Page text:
A study of NHS staff tested for coronavirus offers some reassurance to frontline workers, say researchers.
A Newcastle University team analysed the results of 1,000 tests carried out on workers at local hospitals in March.
They found the number of frontline workers testing positive was no different to that of staff working in non-clinical roles.
This is “reassuring for frontline healthcare workers and suggests that PPE is effective”, they say.
In the study, published in a letter to The Lancet, staff at two hospitals in Newcastle were offered tests, with results returned in two days. Local GPs and paramedics were also eligible.
The staff fell into three groups:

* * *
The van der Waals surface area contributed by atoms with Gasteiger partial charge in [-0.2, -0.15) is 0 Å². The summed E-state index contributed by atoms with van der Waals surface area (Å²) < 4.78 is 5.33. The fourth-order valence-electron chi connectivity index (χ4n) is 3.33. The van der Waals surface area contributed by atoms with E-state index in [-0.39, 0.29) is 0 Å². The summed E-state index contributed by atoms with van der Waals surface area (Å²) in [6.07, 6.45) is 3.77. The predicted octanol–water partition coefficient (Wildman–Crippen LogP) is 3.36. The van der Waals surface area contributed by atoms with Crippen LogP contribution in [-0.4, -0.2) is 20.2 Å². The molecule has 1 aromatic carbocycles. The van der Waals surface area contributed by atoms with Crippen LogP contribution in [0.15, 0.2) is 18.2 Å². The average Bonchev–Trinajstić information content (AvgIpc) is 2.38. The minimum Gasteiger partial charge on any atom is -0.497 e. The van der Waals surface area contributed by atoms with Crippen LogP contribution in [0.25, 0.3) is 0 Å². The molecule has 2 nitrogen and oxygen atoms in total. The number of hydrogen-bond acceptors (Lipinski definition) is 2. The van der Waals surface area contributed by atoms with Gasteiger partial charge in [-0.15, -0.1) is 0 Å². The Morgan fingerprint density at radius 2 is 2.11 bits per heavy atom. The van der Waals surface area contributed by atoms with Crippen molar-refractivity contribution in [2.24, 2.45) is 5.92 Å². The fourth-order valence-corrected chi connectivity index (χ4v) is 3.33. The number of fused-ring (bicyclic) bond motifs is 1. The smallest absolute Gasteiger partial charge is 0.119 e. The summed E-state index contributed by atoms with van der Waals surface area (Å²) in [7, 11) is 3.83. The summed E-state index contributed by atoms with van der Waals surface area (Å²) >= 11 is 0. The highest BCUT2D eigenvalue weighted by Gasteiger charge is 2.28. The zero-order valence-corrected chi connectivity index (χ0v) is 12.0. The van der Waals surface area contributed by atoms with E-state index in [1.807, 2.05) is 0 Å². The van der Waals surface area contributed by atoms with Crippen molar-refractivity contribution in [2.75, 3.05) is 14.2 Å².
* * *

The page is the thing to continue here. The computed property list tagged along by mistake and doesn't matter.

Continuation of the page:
- those dealing directly with patients (nurses, doctors, porters)
- staff who did not see patients but might be at greater risk of hospital infection (cleaners, lab staff)
- non-clinical staff (clerical, admin, IT)
The researchers found no evidence of a significant difference between the three groups, with rates of infection of 15% in the first group, 16% in the second, and 18% in the third.
The data also gives an insight into the growth of the epidemic in England, with signs of “flattening” after the introduction of social distancing measures.
“We got a glimpse into the epidemiology of the Covid pandemic in England,” said Dr Duncan.
“And we got evidence, although it’s not direct proof, that the social distancing measures introduced by the government are having an impact on the spread of coronavirus in England.”